But before I started Savor, I reread a book for the first time in close to 40 years.  Swift Water by Emilie Loring.  This is a truly bad book with only one redeeming virtue, namely that it is now a "historical" novel written as a contemporary.  It's set in New England (southwestern Connecticut, I think, based on how long it takes our heroine to drive her roadster from Fifth Avenue to her dad's place in the fictional town of Garston) in the late 20s, clearly before the Stock Market Crash of 1929.  Thus, all the cant, costumes, and characterizations are presumably historically accurate.  Doesn't make it a good book, mind you.

I wrote recently about keepers.  I have read most of Emilie Loring's books but this is the only one I kept.  I thought I knew why; I thought it was because there was one delicious scene chock full of angsty goodness.  I am here today to tell you that angsty goodness does not always stand the test of time.  These Old Shades was published three years earlier than Swift Water -- its angsty goodness is still divine.  Not so here.

Ah, but you want to know about the plot.  [It is at this point that I wish I was naturally funny because there's a lot of raw material here.  But I'll have to leave the o_O reactions to the many funnier people on Twitter and the Interwebz.]  Our heroine is Jean Randolph, the distinctly high-strung only child of Hugh "Hughie" Randolph and an absent mother who is a famous author making scads of money and living on Fifth Avenue.  Jean's maternal grandmother, La Contessa di Fanfani (aka The Glorious Fanfani, World Renowned Opera Singer) just happens to live in a separate wing of Hughie's house, Hill Top.  (Incidentally, if you looked at the name "Hill Top," added the titular swift water and concluded that there would be a flood before the book ended but Hill Top would be spared, give yourself top marks for predicting obvious plot devices!)

Hughie (Jean's absurd childhood name for her pater) and mom have lived apart for years but won't get divorced because mom's fans might take a divorce amiss.  Uh, okay.  But Hughie's got a secret pash for Constance, the older sister of our hero, Christopher Wynne.  (Did you predict the death of author-mom in the flood, clearing the way for Hughie and Con to marry?  Good job.)  Christopher is the town's only man-of-the-cloth, the minister of a cunning if absurd conceit: the nondenominational community church, literally the amalgam of all the town's churches.  In that way, I figure, all Protestant readers will feel a kinship with the characters of the book, none of whom is Catholic or *gasp* worse.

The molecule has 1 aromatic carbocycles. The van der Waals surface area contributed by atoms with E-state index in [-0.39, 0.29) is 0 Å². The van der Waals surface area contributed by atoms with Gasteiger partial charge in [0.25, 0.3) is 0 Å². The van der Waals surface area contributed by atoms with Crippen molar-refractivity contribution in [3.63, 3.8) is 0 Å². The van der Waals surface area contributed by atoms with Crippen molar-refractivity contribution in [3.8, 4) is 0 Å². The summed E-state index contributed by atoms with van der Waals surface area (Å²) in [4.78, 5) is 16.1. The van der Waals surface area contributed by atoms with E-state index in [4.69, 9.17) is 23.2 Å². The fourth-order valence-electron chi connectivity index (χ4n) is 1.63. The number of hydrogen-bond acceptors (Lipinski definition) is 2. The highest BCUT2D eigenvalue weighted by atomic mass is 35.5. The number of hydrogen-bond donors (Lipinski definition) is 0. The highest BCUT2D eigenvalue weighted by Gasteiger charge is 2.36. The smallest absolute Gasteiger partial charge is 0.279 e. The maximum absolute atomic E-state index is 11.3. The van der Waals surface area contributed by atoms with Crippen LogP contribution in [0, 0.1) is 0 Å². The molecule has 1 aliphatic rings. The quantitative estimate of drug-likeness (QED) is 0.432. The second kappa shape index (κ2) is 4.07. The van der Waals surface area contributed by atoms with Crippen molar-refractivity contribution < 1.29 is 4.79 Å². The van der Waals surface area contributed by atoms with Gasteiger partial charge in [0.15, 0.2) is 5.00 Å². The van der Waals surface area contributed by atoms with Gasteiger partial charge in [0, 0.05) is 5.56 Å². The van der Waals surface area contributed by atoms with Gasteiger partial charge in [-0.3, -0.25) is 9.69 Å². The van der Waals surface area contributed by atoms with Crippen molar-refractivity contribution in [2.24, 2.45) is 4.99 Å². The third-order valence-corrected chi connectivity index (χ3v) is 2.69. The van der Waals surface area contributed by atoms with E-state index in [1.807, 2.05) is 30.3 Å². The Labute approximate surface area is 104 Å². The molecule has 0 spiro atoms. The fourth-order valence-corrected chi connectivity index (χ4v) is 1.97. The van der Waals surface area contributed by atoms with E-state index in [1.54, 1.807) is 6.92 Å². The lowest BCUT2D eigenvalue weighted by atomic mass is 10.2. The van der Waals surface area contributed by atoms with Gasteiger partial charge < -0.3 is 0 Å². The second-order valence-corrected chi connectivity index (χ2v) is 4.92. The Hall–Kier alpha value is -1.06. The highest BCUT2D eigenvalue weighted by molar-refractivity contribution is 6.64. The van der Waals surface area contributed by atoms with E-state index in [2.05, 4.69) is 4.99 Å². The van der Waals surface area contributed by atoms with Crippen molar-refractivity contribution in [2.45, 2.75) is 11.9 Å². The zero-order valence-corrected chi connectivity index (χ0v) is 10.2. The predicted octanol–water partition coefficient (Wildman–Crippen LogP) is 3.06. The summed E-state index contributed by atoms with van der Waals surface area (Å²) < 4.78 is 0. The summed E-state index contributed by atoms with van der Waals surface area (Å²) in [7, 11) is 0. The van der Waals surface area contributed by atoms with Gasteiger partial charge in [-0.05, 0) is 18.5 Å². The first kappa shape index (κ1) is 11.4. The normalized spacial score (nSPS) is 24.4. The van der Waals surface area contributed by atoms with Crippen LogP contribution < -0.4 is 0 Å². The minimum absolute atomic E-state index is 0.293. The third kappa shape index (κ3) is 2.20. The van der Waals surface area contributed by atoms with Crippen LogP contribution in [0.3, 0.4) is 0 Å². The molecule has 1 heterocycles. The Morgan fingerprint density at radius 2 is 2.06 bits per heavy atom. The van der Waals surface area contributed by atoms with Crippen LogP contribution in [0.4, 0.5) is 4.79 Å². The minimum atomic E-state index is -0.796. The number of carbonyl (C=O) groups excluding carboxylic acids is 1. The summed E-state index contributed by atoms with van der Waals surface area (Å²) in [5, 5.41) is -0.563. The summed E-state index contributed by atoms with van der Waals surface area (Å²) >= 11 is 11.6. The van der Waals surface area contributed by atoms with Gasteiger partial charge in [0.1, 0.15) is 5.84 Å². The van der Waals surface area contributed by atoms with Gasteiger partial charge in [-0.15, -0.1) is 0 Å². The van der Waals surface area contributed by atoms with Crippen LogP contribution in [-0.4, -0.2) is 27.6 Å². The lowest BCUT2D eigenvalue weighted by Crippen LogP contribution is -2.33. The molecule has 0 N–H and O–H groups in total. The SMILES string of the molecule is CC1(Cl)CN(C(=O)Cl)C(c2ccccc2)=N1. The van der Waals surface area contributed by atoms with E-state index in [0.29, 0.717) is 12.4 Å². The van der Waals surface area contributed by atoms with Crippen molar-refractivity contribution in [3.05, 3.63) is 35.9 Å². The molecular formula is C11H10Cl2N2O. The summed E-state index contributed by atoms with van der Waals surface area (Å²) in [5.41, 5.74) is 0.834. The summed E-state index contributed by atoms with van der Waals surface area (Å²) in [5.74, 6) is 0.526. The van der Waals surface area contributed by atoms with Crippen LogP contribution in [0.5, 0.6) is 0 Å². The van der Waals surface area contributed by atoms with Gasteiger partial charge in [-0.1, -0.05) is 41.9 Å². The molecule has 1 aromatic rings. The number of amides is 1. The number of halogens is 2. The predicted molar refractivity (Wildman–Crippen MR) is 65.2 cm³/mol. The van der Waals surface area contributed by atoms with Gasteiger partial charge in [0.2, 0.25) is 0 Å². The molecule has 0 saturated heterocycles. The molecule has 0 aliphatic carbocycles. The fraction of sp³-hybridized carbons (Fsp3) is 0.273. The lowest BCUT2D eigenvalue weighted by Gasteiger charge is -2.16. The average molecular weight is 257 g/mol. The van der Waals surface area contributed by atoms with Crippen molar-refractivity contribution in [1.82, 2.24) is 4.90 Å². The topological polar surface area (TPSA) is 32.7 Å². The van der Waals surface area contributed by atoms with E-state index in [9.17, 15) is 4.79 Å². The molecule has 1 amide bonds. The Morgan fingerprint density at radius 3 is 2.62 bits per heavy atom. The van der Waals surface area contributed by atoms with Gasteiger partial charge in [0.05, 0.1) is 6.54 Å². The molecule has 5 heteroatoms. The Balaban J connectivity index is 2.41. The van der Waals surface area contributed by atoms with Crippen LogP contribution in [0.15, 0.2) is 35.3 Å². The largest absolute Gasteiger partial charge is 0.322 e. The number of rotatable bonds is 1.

So far, no one is too too bizarre.  Yes, La Contessa is way over the top but who knows, maybe opera stars back then were OTT.  Ah, but I've saved the best for last.  We have some truly risible characters.  Let's start with Jean herself.  In the opening scene, she speeds through town in her roadster (yellow, the better to set off her sleek black hair); when a man in uniform tries to stop her, she speeds up and almost hits him.  Yeah, I wasn't happy with this meet cute either.  (Sorry, you didn't guess that the man in the uniform was Christopher and the uniform was his WWI uniform complete with caduceus?  Yeah, that confused me too, until it was explained that he had been a physician before his decision to become a nondenominational Episcopal priest minister.  Oh, but surely you would have predicted that he also sings divinely and that La Contessa is convinced he would be an internationally famous opera star like her if only he'd give up his ministry?  And so she schemes, although it serves absolutely no purpose for the plot, unlike Jean's decision as a child to learn to play the organ.  Wow.  Music programs must have been a bit more ambitious in those days.)

Where was I?  Oh, yes, so they meet cute, but the problems start immediately.  Jean doesn't go to church.  No, don't gasp yet.  That's okay, but when she finds out that every unmarried woman for miles around attends the Garston church just because they've all got crushes on the divine Divine, she vows never to set foot in the church because of a man.  She even bets her roadster on it.  Here's the part you should gasp at:  Jean wouldn't marry a minister if he were the last man on earth!  (Ooh, fate just started printing the wedding invites, don't you think?)

Cue the other man (Harvey Brooke, who does actually babble, now that I think of it), the other woman (Sue Calvin, whose father Luther Calvin -- his rigidity and overt religiosity were preordained at the baptismal font -- holds the purse strings), some meddlesome teenage girls, a bank robber, a hypochondriac parishioner, and a whole lot of rain.  Jean is really bad news; the line between high spirits and neurotic narcissism is just not that fine, and she's definitely on the wrong side.  And it takes her a really long time to figure out that the reason she takes up carillon playing (so easy when one already knows how to play the organ) is that when the flood (of Biblical proportions!) comes, she will play the carillon until she can play no more, and then Hughie, Harvey & the divine Divine will all show up and rescue her, but only after Christopher confesses that only her bells kept him from drowning off the roof of the hypochondriac's house with the bank robber clinging to the other side.  Of the roof.

Sorry.  Is this not making sense?  Um, yes, well, there may be a good reason for that.

Okay, so no one read this book.  This is a bad book.  Of course, you might laugh.  I don't know.  I didn't laugh.  I got really impatient and wanted The Good Bits, which as pages went by I downgraded to The Good Bit and finally just The Angst.  Only if it was ever there -- and it must have been because c'mon I've been packing & unpacking this book for decades, people! -- it's not now.